[vc_row][vc_column][themestudio_title fontsize_title=”30″ align_title=”text-left” title_color=”#252525″ des_color=”#737373″]Transaction laundering is a rising concern for acquirers and payment processors as it is prevalent, difficult to identify, and puts acquirers at risk for fraud, brand damage, and assessments. Transaction laundering is an extremely difficult problem that occurs when legitimate merchant accounts are used to process unknown transactions for another line of business, be they illegal or otherwise.
Using the approved merchant’s payment credentials, the unknown business processes payments for products and services that the acquirer does not know about, leaving the acquirer exposed to a substantial amount of risk. Without proper monitoring, acquirers, PSPs, payment facilitators, and gateways can unknowingly facilitate transactions for scores of unknown merchants processing laundered transactions. The three most common types of transaction laundering are:
- Benign: Two legitimate businesses are sharing the same payment gateway
- Malicious: An illicit business is sending transactions through a legitimate or shell account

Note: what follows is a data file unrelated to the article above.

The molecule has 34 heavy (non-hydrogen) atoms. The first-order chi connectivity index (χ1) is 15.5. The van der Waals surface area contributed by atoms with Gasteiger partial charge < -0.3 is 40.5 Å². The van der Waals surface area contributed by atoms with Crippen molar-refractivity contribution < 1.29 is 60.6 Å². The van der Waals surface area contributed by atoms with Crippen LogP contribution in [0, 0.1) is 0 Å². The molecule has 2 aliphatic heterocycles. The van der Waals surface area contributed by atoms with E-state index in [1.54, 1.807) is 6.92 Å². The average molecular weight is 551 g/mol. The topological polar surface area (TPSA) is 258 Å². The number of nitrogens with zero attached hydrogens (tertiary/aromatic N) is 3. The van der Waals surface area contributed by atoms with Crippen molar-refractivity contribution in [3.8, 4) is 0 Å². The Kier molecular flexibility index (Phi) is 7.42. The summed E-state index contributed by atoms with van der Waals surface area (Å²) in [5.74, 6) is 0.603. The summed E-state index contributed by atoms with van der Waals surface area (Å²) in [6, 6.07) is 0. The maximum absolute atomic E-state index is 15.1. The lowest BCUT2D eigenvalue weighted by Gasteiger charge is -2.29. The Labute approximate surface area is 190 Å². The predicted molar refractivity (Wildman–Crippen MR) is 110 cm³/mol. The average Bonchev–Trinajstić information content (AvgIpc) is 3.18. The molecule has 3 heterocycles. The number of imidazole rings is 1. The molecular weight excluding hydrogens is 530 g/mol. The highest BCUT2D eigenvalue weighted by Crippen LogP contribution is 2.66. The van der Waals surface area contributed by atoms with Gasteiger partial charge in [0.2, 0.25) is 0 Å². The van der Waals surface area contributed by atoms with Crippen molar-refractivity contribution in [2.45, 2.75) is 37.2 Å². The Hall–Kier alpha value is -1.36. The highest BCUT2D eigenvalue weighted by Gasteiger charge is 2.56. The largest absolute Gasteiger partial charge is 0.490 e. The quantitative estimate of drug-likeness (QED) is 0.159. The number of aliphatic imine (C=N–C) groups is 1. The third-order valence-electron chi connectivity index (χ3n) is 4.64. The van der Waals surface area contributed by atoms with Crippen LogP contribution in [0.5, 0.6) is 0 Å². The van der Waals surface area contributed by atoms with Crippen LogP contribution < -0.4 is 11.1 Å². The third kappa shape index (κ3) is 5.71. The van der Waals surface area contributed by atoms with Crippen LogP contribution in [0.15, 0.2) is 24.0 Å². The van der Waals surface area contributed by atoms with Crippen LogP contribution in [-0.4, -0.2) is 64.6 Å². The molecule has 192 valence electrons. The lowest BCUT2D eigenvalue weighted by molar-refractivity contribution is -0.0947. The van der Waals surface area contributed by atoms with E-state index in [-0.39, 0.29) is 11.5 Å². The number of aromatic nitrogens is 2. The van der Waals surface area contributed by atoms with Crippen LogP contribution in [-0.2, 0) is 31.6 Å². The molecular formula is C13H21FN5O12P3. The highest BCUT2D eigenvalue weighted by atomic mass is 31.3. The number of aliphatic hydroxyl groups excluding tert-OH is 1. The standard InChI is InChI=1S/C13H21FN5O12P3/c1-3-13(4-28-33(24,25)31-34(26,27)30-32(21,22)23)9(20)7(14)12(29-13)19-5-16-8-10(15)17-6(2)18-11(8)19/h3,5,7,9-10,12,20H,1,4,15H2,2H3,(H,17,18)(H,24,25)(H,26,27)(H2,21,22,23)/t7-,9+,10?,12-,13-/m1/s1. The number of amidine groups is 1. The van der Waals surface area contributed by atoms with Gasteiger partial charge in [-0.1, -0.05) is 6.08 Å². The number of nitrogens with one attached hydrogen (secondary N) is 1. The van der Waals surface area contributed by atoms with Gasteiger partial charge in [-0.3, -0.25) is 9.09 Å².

- Affiliate: An illicit business takes payment info, creates an affiliate account at a 3rd party merchant site, and purchases goods to collect affiliate revenue
[/themestudio_title][vc_single_image image=”9257″ alignment=”center” border_color=”grey” img_link_large=”” img_link_target=”_self” img_size=”full”][themestudio_title fontsize_title=”30″ align_title=”text-left” title_color=”#252525″ des_color=”#737373″]There is no one-size-fits-all solution for transaction laundering, as transactions may come from a variety of different sources (shopping carts, payment pages, virtual terminals, etc.), use different payment methods (credit cards, digital currency, e-wallets), or process through a page that the acquirer may or may not have visibility into. To detect and eliminate transaction laundering in your portfolio, you must use a mixture of technology and human expertise to pinpoint the highest risk factors present in the transaction. Acquirers should follow industry best practices for identifying transaction laundering in order to protect themselves from these unknown transactions. Working with technology, human analysis, and a provider that offers a full view of a merchant will allow acquirers to work towards a complete solution for their transaction laundering problem.
To see how G2 helped one PSP reduce their unauthorized transaction laundering by 97%, read this case study. For additional information on our transaction laundering solution, click here.[/themestudio_title][/vc_column][/vc_row]